Sunday, 18 October 2009

Rivers return...

On a windswept day in October I returned to the Isle of Dogs with my husband and family and travelled the same streets as my characters in the Rivers books. Danny and his costermonger's cart, Billy and his bare knuckle boxing, Lizzie in her bomb-damaged grocery shop, Rose and her Coronation TV set, fallen off the back of a post-war lorry. I saw them all, happy ghosts, under the shadow of the magnificent Canary Wharf building. I stood outside "our" old house, also in its shadow, but now regenerated into an investor's dream. We stopped at The Nelson for a bite to eat and walked the dog at the local park, flanked by the bridges of the Dockland Settlement. My Dad walked with me in his invisible celestial garb, but I know he was there, recalling the days of his youth almost a century ago. Mum was at home, unable to make the journey, or should it be, pilgrimage? A promo-day later, we were on the train and returning...always returning, if not physically then in mind and heart to the Source.

Saturday, 17 October 2009

Is the Book Dead?

Throughout September and October I’ve been engrossed writing the first part of my work in progress, which is a sequel to House of Angels.

You can read a review for this latest title on Bookbag:

Sadly as a result of all this dedication, or perhaps obsession is a better word, things like blogs, newsletters, websites and dinner for my lovely David all get forgotten.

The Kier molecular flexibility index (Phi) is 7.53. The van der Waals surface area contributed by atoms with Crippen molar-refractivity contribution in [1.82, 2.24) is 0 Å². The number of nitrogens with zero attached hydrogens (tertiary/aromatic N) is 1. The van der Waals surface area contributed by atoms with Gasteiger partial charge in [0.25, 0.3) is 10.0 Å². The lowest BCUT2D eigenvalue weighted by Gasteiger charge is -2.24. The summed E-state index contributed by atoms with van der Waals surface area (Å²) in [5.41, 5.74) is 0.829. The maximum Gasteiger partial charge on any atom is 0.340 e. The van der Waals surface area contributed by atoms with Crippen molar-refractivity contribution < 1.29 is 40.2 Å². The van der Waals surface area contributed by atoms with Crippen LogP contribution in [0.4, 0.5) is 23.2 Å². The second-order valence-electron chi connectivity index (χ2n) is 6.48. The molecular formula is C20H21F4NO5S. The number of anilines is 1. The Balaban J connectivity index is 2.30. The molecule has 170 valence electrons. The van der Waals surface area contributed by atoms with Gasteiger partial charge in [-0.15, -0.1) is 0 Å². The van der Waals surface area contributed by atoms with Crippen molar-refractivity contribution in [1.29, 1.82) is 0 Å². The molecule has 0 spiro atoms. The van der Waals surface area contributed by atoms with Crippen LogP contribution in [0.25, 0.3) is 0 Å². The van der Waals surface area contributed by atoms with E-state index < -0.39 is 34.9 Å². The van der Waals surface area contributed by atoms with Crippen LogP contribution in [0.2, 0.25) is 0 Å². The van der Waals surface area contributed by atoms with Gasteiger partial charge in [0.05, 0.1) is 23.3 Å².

We did enjoy a few days break in London which was all very bookish. I attended a couple of meetings: one with the RNA where Freya North gave a fascinating and inspirational talk, and one with the Society of Authors where it was debated whether the book was dead. Fortunately it was decided that there was still life in the analogue, battery-free book. And why not? People still listen to radio, don’t they, so why shouldn’t they go on reading real paper books, and not just e-books? It’s seriously scary though that a college in Boston is selling off and giving away their collection of books from its library, apparently to save space, and turning entirely to digital. Do students no longer browse along the shelves, dipping into the delights a book might offer simply out of curiosity? Do they always know what they are looking for, and can they be certain of finding it online? And do they not realise that computers and e-readers are far more environmentally unfriendly than a book made from recycled paper? Read a printed book and save the planet. How’s that for a campaign? I love the feel, the smell of books, the sight of them stacked on my bookshelves, the promise of a pile of new ones by my bed waiting to reveal their secrets. Whether or not I am tempted to buy an e-reader, long may the book live.

Best wishes, Freda

Monday, 5 October 2009

Octavia by Beryl Kingston

I haven't read a Beryl Kingston book for years, but I saw Octavia a few weeks ago and decided to buy it. I enjoyed it.
Much is expected of Octavia Smith. Growing up a much-loved only child surrounded by family friends like George Bernard Shaw and William Morris, Octavia takes it as a matter of course that she will more than meet those expectations. Her childhood ambition is to change the world, but will the sometimes chaotic and often somber events of the early twentieth century allow her to?
During her university career, Octavia joins the Suffragettes, becoming passionately devoted to the ‘cause'. But will the arrival on the scene of the attractive Tommy Meriton give her passions another path to follow?
While the horrors of World War One and subsequent events threaten to tear apart her delicate network of friends and family, Octavia must choose how she make her mark on her time.